What do you think makes a good burger?

I would say that appearance is important, but it all comes down to when you take that first bite. The most important thing for me is a really juicy, really flavorful burger patty. If you don't have that, everything else is really meh. If you're not doing that, there are plenty of places in Dallas that will. We have the best meat company I can source here in Dallas, and we don't compromise on price.

We don't give a damn about how much the meat costs because that's the most important part. We get it in three times a week, bread comes in every day. I'm killing my bread company, my bread guy hates me. But that makes a difference, getting it in every day really does. And then you have all the crap that goes on top of it, which does matter, but the bun and the meat are really my focus ... repeat customers are what keep people in business, and that isn't easy in Dallas.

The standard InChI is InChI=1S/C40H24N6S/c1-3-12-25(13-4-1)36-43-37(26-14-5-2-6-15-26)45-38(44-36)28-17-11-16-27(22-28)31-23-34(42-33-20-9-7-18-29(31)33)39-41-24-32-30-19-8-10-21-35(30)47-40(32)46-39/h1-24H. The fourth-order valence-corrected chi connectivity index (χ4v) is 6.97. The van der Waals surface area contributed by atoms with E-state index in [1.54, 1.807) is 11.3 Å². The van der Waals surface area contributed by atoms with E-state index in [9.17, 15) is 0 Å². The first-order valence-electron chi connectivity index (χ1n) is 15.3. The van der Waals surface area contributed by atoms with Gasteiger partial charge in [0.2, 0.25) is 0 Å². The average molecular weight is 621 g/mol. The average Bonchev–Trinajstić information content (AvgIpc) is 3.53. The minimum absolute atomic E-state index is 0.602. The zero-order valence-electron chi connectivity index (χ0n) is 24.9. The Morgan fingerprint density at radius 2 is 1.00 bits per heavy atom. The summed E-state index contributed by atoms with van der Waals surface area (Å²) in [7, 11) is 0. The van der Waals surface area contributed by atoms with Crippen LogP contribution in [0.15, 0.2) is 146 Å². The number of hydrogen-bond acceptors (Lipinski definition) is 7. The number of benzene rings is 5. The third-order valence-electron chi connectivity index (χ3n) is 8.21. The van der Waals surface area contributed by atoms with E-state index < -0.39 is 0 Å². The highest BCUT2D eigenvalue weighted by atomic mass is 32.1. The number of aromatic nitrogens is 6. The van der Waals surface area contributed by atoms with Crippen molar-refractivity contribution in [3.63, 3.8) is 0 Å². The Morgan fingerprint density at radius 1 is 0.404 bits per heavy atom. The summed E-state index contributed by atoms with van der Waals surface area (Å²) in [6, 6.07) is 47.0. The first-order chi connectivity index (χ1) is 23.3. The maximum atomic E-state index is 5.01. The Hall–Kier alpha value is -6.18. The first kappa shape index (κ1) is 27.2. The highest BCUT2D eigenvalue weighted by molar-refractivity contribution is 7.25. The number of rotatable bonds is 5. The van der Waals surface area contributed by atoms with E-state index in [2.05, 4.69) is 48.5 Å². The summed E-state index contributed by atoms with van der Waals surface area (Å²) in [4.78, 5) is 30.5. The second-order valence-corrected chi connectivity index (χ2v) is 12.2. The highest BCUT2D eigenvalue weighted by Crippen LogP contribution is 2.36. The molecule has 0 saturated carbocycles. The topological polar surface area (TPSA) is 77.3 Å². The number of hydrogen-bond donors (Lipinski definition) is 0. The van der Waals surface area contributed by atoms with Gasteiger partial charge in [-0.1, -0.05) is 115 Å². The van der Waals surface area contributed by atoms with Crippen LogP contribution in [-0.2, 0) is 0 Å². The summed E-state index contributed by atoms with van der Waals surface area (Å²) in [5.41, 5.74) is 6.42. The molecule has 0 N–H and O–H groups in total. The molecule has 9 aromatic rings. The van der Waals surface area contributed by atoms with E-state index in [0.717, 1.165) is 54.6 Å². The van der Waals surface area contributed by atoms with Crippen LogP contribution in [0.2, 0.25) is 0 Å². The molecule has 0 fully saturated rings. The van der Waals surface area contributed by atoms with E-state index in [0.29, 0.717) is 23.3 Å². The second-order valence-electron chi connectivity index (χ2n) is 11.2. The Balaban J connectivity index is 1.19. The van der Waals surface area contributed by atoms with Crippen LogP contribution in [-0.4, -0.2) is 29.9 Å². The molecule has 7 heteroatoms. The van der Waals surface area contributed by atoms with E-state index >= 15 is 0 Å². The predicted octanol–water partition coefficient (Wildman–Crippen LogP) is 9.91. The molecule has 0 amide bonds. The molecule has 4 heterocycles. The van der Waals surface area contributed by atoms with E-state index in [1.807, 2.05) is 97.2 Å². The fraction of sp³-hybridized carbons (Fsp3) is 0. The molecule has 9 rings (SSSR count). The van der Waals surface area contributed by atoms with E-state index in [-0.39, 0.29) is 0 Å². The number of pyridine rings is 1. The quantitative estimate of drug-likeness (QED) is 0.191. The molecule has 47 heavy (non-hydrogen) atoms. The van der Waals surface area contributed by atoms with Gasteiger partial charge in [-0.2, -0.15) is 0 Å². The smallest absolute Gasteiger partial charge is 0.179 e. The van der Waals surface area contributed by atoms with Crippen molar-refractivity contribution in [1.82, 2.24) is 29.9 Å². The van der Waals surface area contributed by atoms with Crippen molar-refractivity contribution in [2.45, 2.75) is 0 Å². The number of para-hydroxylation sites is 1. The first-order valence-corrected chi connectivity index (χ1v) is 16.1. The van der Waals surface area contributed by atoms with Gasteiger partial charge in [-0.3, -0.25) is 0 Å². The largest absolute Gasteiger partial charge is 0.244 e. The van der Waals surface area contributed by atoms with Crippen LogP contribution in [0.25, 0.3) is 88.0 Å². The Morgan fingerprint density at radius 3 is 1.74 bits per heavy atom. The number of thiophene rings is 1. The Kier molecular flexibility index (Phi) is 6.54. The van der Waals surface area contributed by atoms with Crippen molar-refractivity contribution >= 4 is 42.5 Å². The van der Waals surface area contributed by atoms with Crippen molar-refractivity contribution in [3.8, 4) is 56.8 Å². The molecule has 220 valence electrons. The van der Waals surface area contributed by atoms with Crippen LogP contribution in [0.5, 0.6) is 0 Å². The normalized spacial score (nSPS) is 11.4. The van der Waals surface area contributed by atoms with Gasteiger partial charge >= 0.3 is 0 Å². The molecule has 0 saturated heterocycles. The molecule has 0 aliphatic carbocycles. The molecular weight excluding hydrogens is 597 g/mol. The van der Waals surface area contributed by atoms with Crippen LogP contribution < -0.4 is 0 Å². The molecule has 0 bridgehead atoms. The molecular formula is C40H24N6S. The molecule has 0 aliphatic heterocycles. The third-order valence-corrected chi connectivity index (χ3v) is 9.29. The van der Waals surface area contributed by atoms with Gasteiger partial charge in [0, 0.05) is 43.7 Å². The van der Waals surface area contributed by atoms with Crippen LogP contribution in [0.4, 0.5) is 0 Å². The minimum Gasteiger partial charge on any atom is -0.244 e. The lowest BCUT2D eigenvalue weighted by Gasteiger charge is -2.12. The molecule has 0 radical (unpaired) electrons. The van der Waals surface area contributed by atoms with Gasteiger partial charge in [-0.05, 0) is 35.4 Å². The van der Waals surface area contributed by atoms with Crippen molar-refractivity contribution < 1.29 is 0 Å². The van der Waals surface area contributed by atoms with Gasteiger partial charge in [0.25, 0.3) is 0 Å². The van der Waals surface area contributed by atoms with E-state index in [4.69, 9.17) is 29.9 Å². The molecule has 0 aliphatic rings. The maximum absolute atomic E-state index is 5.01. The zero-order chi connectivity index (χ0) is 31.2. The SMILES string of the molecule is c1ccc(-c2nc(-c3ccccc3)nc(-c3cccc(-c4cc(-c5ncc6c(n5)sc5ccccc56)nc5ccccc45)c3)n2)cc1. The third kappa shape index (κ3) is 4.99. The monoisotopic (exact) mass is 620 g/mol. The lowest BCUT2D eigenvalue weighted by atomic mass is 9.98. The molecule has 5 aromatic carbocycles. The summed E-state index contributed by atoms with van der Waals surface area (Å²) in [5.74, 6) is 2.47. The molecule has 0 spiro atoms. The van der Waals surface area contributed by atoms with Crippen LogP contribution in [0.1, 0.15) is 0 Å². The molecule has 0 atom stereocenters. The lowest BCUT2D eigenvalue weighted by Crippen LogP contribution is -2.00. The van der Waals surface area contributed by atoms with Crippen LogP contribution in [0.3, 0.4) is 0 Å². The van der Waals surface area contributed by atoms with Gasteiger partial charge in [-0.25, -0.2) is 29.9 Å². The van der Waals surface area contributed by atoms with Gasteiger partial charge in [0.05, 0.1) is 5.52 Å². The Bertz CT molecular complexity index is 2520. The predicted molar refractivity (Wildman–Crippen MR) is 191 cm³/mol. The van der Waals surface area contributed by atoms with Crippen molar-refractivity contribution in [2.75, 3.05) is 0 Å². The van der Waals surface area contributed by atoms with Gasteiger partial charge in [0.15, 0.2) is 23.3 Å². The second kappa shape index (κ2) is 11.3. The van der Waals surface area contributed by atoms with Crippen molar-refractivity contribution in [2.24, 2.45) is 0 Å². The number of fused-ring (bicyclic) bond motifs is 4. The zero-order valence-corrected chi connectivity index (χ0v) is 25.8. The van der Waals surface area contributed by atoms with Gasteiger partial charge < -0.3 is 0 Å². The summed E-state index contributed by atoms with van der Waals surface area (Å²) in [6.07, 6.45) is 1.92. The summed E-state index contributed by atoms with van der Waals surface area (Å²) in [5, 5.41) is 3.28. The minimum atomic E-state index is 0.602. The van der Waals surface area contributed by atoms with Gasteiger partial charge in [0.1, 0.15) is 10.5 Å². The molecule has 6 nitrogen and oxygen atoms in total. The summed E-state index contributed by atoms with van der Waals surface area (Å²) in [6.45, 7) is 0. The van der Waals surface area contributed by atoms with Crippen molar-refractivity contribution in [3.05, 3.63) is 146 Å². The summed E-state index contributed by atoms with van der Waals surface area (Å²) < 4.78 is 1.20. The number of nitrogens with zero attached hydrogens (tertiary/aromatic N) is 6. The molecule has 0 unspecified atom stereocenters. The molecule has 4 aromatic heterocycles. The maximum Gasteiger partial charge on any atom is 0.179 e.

What is your personal ideal burger? If you're making one for yourself, what's on it?

My ideal burger has a buttery bun, the patty cooked medium to medium rare. I know that's stupid, but that's what I like. American cheese, which we don't even do here, is my first choice. Fresh red onions and jalapenos, of course. Fresh vegetables and basics, that's my favorite burger.

What about the non-burgers on the menu? Is that where you get to flex your chef muscles?